LGBT advocate Murphree dies after battle with cancer - Collegiate Times : Virginia Tech

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LGBT advocate Murphree dies after battle with cancer

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Posted: Wednesday, July 17, 2013 12:00 am

Long-time adjunct professor and transgendered pioneer within the Virginia Tech community D.W. Murphree passed away last Tuesday after an eight-month bout with cancer.

Known to those who knew her as Dayna, Murphree's given name was David, which she changed after undergoing a gender reassignment. She had been an adjunct professor of history, religion & culture and science and technology studies at Tech for the past 18 years.

She was the first openly transgendered faculty member at Tech, from which she earned her master’s in history in 1991. She had previously earned her bachelor’s in 1988 at Radford University.

Murphree made significant contributions to the Tech community with her work with the Lesbian Gay Bisexual Transgender (LGBT) Caucus, where she was a faculty co-chair.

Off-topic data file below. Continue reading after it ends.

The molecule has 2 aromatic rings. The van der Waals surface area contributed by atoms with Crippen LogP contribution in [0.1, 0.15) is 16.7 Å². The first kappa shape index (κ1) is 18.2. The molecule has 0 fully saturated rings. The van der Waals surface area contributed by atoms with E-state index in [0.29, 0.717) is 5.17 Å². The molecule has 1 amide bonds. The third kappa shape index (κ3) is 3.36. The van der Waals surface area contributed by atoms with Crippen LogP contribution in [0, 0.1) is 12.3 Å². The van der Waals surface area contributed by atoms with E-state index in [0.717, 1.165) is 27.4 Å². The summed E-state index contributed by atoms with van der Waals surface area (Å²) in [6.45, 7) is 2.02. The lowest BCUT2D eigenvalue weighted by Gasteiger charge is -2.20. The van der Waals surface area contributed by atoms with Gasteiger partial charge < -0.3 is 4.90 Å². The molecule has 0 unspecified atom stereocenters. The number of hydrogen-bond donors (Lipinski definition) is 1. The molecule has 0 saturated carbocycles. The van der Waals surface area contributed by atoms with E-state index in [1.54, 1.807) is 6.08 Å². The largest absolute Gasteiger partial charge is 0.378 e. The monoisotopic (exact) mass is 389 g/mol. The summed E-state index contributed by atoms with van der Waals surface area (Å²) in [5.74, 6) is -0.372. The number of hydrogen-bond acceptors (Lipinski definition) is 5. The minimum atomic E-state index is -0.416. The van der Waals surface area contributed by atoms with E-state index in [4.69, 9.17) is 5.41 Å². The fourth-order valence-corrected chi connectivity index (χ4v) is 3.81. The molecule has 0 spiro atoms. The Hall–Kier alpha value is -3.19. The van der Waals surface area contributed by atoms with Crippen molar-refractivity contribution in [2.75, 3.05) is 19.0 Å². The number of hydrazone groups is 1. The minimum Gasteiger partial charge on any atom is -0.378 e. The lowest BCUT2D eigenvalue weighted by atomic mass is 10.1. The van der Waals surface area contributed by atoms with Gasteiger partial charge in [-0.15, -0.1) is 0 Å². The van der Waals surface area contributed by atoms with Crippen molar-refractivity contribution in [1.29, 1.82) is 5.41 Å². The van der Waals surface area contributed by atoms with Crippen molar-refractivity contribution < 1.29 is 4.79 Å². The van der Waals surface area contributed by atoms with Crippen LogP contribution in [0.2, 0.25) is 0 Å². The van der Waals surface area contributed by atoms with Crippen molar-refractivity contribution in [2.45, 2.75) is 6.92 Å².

“Being the first transgendered co-chair, she brought a lot of understanding when she took that role. She conveyed energy and optimism about various things and approached them with a great sense of humor,” said communications director in the College of Liberal Arts and Human Sciences and former LGBT Caucus co-chair, Jean Elliott.

Along with her contributions to the Tech LGBT community, Murphree also oversaw last year’s Lavender Commencement Ceremony, an annual celebration of LGBT students graduating with either a bachelor's or graduate degree.

An informal get-together was held last Thursday in front of Lane Hall to celebrate the contributions and achievements that Murphree accomplished over her lifetime.

The meeting, coordinated by science and technology studies assistant professor Ashley Shew Heflin, saw a large turn-out of people who came to honor Murphree.

“One thing I’ve realized over the past few months that Dayna has been ill is that she knew all of these little pockets of people throughout the community, and it’s easy to see that each pocket loved her more than the last,” Heflin said. “Her legacy will be one of ignition and inspiration - both in academics and in social justice. We will miss her very much.”

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